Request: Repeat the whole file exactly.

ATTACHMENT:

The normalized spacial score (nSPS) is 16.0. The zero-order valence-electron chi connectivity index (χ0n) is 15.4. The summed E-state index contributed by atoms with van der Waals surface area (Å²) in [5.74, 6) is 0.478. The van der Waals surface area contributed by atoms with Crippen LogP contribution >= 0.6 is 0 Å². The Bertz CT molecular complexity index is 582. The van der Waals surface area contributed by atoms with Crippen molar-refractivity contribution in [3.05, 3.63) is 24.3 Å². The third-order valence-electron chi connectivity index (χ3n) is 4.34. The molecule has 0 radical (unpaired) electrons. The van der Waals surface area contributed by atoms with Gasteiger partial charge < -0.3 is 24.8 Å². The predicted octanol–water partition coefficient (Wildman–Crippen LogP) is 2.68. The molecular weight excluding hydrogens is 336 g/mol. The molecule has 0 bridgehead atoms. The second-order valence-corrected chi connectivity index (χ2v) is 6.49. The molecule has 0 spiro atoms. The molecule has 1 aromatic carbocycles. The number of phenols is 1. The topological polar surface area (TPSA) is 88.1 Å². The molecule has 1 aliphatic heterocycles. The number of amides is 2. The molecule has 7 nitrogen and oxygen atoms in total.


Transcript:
The normalized spacial score (nSPS) is 16.0. The zero-order valence-electron chi connectivity index (χ0n) is 15.4. The summed E-state index contributed by atoms with van der Waals surface area (Å²) in [5.74, 6) is 0.478. The van der Waals surface area contributed by atoms with Crippen LogP contribution >= 0.6 is 0 Å². The Bertz CT molecular complexity index is 582. The van der Waals surface area contributed by atoms with Crippen molar-refractivity contribution in [3.05, 3.63) is 24.3 Å². The third-order valence-electron chi connectivity index (χ3n) is 4.34. The molecule has 0 radical (unpaired) electrons. The van der Waals surface area contributed by atoms with Gasteiger partial charge < -0.3 is 24.8 Å². The predicted octanol–water partition coefficient (Wildman–Crippen LogP) is 2.68. The molecular weight excluding hydrogens is 336 g/mol. The molecule has 0 bridgehead atoms. The second-order valence-corrected chi connectivity index (χ2v) is 6.49. The molecule has 0 spiro atoms. The molecule has 1 aromatic carbocycles. The number of phenols is 1. The topological polar surface area (TPSA) is 88.1 Å². The molecule has 1 aliphatic heterocycles. The number of amides is 2. The molecule has 7 nitrogen and oxygen atoms in total.